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#Finding C2 in Network Sessions

Purpose

Identify anomalous network sessions that may indicate command and control (C2) activity

Data Required

Network session data, including IP-to-IP metadata, port use, session length/duration

Collection Considerations

Data can be collected from a variety of systems, including firewalls, NSM sensors (Bro), and SiLK

Analysis Techniques

Stacking, baselining

Description

Identifying network sessions that may indicate C2 activity can be achieved in multiple ways. One of the simplest is to analyze specific types of data associated with network sessions. These include outbound IP-to-IP connections, destination IP address connectivity, destination port use, and session length.

Stacking is a relatively easy way to analyze the data described above. To do this, you want to isolate network data to outbound sessions that happen at the border of your network and stack the number of occurrences for each type or combination of data. For example, to stack IP-to-IP connections, isolate the data to outbound sessions and count the number of unique connections between the source IP (internal host) and the destination IP (external host); for destination port use, isolate the data and stack the number of occurrences of each destination port. In large networks, you may need to isolate the data to specific internal subnets or classes of hosts.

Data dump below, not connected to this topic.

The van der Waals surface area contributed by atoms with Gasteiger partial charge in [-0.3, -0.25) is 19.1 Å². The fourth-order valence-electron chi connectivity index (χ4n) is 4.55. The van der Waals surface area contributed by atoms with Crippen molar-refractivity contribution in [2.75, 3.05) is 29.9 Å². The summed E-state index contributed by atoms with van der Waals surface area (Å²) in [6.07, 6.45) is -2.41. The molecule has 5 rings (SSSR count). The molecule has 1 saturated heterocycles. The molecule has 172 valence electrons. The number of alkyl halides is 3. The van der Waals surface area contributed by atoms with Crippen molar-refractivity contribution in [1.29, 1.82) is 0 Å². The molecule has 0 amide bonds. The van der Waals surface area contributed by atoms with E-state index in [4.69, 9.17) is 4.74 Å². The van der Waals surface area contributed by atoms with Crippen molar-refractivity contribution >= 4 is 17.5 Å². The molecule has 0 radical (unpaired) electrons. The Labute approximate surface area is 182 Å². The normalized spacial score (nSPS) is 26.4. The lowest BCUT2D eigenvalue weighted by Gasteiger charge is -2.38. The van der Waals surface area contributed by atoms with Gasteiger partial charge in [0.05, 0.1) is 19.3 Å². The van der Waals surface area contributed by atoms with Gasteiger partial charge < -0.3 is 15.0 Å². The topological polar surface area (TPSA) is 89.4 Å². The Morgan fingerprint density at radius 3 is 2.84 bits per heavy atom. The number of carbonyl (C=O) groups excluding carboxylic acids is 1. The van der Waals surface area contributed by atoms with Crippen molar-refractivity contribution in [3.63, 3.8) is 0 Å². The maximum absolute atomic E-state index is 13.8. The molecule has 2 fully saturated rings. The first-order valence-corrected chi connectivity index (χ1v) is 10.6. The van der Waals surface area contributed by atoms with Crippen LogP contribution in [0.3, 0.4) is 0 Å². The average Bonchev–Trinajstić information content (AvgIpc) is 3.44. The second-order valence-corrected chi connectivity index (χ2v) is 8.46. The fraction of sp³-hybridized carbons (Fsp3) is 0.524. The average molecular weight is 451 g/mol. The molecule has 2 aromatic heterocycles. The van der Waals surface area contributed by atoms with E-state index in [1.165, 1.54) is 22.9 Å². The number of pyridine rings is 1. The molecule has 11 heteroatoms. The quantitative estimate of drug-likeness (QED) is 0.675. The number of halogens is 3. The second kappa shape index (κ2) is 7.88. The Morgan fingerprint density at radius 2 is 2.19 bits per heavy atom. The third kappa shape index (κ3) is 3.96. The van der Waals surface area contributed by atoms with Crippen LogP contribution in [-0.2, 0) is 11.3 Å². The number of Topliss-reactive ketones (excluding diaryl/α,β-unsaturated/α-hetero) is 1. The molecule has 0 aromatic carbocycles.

C2 can appear anywhere in the stacked results, but as a start, it may be useful to investigate activity that appears at the top or bottom of the result set-- these top and bottom outliers represent anomalous data and may be C2.

More Info

None at this time.